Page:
Description Surgical Stomach Esophageal

and Duodenal Procedures, Age > 17 with CC

M allory-Weiss syndrome is a tear or laceration, usually singular and longitudinal, in the mucosa at the junction of the distal esophagus and proximal stomach. Esophageal lacerations account for between 5% and 10% of upper gastrointestinal (GI) bleeding episodes. Approximately 60% of the tears involve the cardia, the upper opening of the stomach that connects with the esophagus. Another 15% involve the terminal esophagus, and 25% involve the region across the epigastric junction. In a small percentage of patients, the tear leads to upper GI bleeding. Most episodes of bleeding stop spontaneously, but some patients require medical intervention. If bleeding is excessive, hypovolemia and shock may result. Esophageal rupture (Boerhaave syndrome) is rare but catastrophic when it does occur. If esophageal perforation occurs, the patient may develop abscesses or sepsis.

The most common cause of Mallory-Weiss syndrome is failure of the upper esophageal sphincter to relax during prolonged vomiting. This poor sphincter control is more likely to occur after excessive intake of alcohol. Any event that increases intra-abdominal pressure can also lead to an esophageal tear, such as persistent forceful coughing, trauma, seizure, pushing during childbirth, or a hiatal hernia. Other factors that may predispose a person to Mallory-Weiss syndrome are esophagitis, gastritis, and atrophic gastric mucosa.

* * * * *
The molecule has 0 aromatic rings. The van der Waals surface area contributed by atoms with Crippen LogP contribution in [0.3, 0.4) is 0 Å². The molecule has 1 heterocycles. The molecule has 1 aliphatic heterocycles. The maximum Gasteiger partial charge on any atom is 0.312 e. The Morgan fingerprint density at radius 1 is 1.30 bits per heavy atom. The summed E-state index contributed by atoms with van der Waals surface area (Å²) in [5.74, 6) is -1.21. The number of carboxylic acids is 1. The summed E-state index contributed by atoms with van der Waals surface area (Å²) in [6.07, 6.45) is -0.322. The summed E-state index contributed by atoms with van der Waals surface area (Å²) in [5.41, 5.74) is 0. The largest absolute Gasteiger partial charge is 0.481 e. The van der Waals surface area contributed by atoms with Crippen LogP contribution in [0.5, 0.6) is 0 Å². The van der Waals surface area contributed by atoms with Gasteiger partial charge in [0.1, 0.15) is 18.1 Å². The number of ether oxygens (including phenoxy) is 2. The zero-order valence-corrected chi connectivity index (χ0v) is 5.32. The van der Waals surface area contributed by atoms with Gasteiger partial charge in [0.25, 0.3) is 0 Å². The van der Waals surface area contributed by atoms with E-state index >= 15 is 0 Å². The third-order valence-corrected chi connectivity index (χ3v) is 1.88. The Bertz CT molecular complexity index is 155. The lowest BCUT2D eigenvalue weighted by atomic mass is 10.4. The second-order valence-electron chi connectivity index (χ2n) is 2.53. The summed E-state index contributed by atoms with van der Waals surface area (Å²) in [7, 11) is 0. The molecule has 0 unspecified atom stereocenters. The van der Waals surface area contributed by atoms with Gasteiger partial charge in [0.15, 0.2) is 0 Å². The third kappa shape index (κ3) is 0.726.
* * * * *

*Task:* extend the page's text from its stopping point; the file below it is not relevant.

Mallory-Weiss syndrome is not currently thought to have a genetic association, although it has been seen in identical twins.

Mallory-Weiss syndrome, first described in people with alcohol dependence, is now recognized across the life span but is most common in men over the age of 40. In women, hyperemesis gravidarum, which in the first trimester of pregnancy causes persistent nausea and vomiting. There are no known ethnic or racial considerations.

HISTORY. The patient may report a history of retching and vomiting, followed by vomiting bright red blood. Ask the patient about the appearance of the vomitus. Hematemesis has a "coffee-ground" appearance if it is of gastric origin and is often a sign of brisk bleeding, usually from an arterial source or esophageal varices. Ask about passage of blood with bowel movements, either a few hours to several days after vomiting. Although vomiting and retching before the onset of bleeding can be indicative of a Mallory-Weiss tear, some patients with Mallory-Weiss

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